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In a letter to the American Board of Plastic Surgery, Hamm says the patient denied having diabetes in a written questionnaire before the surgery. He says he was not in the office the day of her first visit, so he did not order the first blood test and didn't see it until after the surgery. Feanny says Hamm paid for the woman's hospital stay and "essentially saved her life."
The state health board prosecutor alleged Hamm "failed to meet the standard of care" by clearing M.A. for surgery without ordering further blood tests, despite her "dangerously elevated glucose level."
Feanny disagrees. "If she states that she's completely healthy, it would not be the standard of care to order a blood test," he says.
After a lengthy, expensive battle against the charges, in 2009, Hamm was punished by the Florida medical board. He's permanently barred from performing major liposuction procedures (removing 1,000 cubic centimeters of fat or more). His license was suspended for a year, although the punishment was enforced for only three months. He was also given one year of probation and a $10,000 fine.
"He couldn't afford to fight," Feanny says. "Did he do anything wrong? Absolutely not."
In June 2008, a third patient died after surgery at Strax. The unidentified woman had a face-lift, neck lift, and eyelid tuck at the Lauderhill office. Dr. Paul Goldberg, her surgeon, also administered her anesthesia during the operation. While the patient was in the recovery room, her oxygen level dropped far below normal. Goldberg ordered a nurse to give the patient a drug that would counteract some of the powerful opiates he administered during surgery. The patient was discharged that afternoon, had dinner with her family, and went to sleep. The next morning, she was dead.
The medical examiner said she was killed by a toxic combination of drugs, including a "lethal level"of Dilaudid, a narcotic that had been given to her during surgery, according to a complaint filed with the Florida health department. The complaint alleged that Goldberg "failed to meet the standard of care" either by overdosing the patient and/or "failing to diagnose that the patient was overdosed on narcotics and allowing her to be discharged before this condition was alleviated."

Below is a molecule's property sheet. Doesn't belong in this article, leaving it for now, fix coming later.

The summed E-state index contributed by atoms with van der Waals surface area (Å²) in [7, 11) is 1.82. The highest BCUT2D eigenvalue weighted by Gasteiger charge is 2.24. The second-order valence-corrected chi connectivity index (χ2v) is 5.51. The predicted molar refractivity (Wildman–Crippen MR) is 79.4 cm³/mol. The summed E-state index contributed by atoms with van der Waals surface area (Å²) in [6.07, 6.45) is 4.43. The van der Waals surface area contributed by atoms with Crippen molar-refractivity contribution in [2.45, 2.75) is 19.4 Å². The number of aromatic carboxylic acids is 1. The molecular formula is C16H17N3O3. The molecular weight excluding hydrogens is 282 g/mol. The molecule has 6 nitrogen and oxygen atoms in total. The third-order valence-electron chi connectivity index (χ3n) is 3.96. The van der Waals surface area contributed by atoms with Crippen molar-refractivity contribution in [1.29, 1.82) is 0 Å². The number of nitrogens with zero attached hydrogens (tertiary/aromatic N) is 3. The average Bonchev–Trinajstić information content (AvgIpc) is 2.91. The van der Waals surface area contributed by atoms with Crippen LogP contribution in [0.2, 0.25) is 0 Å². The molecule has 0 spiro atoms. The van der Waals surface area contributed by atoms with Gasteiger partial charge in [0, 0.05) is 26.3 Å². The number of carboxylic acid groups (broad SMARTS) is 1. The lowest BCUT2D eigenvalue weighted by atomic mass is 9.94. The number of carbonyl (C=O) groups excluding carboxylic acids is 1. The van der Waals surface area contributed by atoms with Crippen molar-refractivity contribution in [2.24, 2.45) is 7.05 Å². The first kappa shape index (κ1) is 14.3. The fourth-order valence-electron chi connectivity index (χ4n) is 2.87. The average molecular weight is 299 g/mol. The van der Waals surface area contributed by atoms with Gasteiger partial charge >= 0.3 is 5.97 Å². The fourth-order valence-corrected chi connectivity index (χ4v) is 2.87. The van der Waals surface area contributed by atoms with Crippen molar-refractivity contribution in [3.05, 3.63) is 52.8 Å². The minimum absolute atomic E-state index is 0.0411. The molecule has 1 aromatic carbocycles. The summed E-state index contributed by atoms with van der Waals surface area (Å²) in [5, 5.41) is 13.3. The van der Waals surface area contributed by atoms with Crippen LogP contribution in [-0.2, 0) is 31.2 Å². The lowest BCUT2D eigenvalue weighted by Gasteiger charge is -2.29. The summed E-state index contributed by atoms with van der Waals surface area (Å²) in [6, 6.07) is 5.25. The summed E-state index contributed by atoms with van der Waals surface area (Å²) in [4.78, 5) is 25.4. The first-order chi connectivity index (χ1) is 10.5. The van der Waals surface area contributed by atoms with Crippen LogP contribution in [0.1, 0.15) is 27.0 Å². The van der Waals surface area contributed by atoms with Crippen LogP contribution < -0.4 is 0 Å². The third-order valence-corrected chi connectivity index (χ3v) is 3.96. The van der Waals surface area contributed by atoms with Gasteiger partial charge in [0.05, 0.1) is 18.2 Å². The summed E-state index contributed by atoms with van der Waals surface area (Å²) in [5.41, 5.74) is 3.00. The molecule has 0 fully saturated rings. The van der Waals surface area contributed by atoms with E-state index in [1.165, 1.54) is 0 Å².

Woulfe, who also represents Goldberg, wrote a letter to the Florida health department investigator contesting the allegation. He said the amount of Dilaudid that Goldberg gave the patient during surgery was "appropriate" and that she must have taken more after she went home. There is "no other medical explanation" for her having a lethal dose in her system nearly 12 hours after the surgery, he wrote.
If the woman was able to go home, have dinner, and go to bed, she could not have been overdosed during surgery, Feanny adds. He says her family must have "overmedicated her."
Goldberg no longer works at Strax. Feanny says he left on good terms and that it had nothing to do with the death. According to the Florida Department of Health, Goldberg now works at several local offices, including A Pain Clinic of Boca Raton and A Pain Clinic of West Palm Beach.
Feanny adamantly dismisses all the criticism of Strax, saying other doctors resent Strax for lowering prices in the industry. He has sued people for spreading negative information about Strax on blogs.
"We're under more scrutiny than other people," he says.
This May, a fourth patient died after surgery at Strax. Rony Wendrow, 61, sister of Broward County Commissioner Ilene Lieberman, was undergoing neck and eyelid surgery when she developed breathing and heart problems. She was transferred to Florida Medical Center and died three days later. Official reports on what caused her death have not been made public. Feanny says Wendrow's family asked him not to discuss the case, and Wendrow's son didn't return a call seeking comment. But the death raised more concerns about the mortality rate at Strax.
A 2008 study published in the medical journal Plastic and Reconstructive Surgery found the mortality rate for surgeries performed in outpatient facilities was two deaths for every 100,000 procedures. Strax has had four deaths in roughly 90,000 procedures, so its mortality rate is twice as high as the national rate. Feanny argues that two of the deaths — the woman who died eight days after surgery and the woman who died of a drug overdose — should not be included in the count. "There's an intervening event there," he says. But deaths from similar, postoperative circumstances were counted in the journal study.
One outside observer — Dr. Walter Sullivan, a Las Vegas physician and attorney who is a former chairman of the ethics commission of the American Society of Plastic Surgeons — says the high volume of surgery performed at outpatient facilities like Strax should not automatically cause concern. "There's no way to infer that there's anything questionable about them," he says. Complications, while rare, do occur, he says, and two or three deaths at a center that employs more than a dozen surgeons is "not necessarily indicative of anything."
But he did say that one plastic surgeon having four patients die in seven years is "worrisome." Although he did not know details of the Strax cases and was reluctant to say anything negative about physicians he had never met, he added, "I would hope the state [medical] board would take a very close look at this situation," referring to Gordon.